What is the Federal Register?
The Federal Register is a daily publication of the goings on in all the Administrative Agencies in the United States. It is arranged chronologically and its pages are numbered sequentially. It contains newly published regulations, proposed rules, notices and presidential documents. The Federal Register was begun in an effort to bring transparency to administrative agency operations and efforts. Administrative agencies affect many aspects of American life and the American public had a right to know about the rules that were both in effect and the ones being proposed and to be able to easily comment on them and have their voices heard. The Federal Register Act was passed in 1935 and the first issue of the Federal Register was published on March 14, 1936.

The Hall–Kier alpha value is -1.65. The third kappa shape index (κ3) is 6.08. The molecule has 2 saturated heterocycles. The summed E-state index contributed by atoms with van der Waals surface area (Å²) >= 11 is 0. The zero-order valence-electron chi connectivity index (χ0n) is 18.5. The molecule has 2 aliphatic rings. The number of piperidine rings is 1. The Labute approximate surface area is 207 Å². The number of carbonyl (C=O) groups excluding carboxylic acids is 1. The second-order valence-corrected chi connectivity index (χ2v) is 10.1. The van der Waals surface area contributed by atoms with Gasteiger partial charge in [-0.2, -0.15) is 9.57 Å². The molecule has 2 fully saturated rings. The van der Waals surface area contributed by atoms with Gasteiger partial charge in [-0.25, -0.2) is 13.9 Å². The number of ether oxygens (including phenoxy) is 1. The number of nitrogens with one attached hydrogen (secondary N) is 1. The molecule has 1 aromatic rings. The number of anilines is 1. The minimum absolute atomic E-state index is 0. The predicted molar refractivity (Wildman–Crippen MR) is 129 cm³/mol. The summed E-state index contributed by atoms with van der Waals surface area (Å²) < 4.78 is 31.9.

Where can I find the Federal Register?
There are many places you can find the Federal Register. The MacMillan Law Library maintains the Federal Register print, but if you are like most people and prefer electronic access, you have multiple places for access. Both FDsys (produced by the federal government) and Federal Register.gov (produced by the National Archives) have Federal Registers available dating back to 1994. The Agency websites themselves are another good place to look. Lexis has Federal Registers dating back to 1980 and both Westlaw and Hein Online have Federal Registers dating back to its inception in 1936.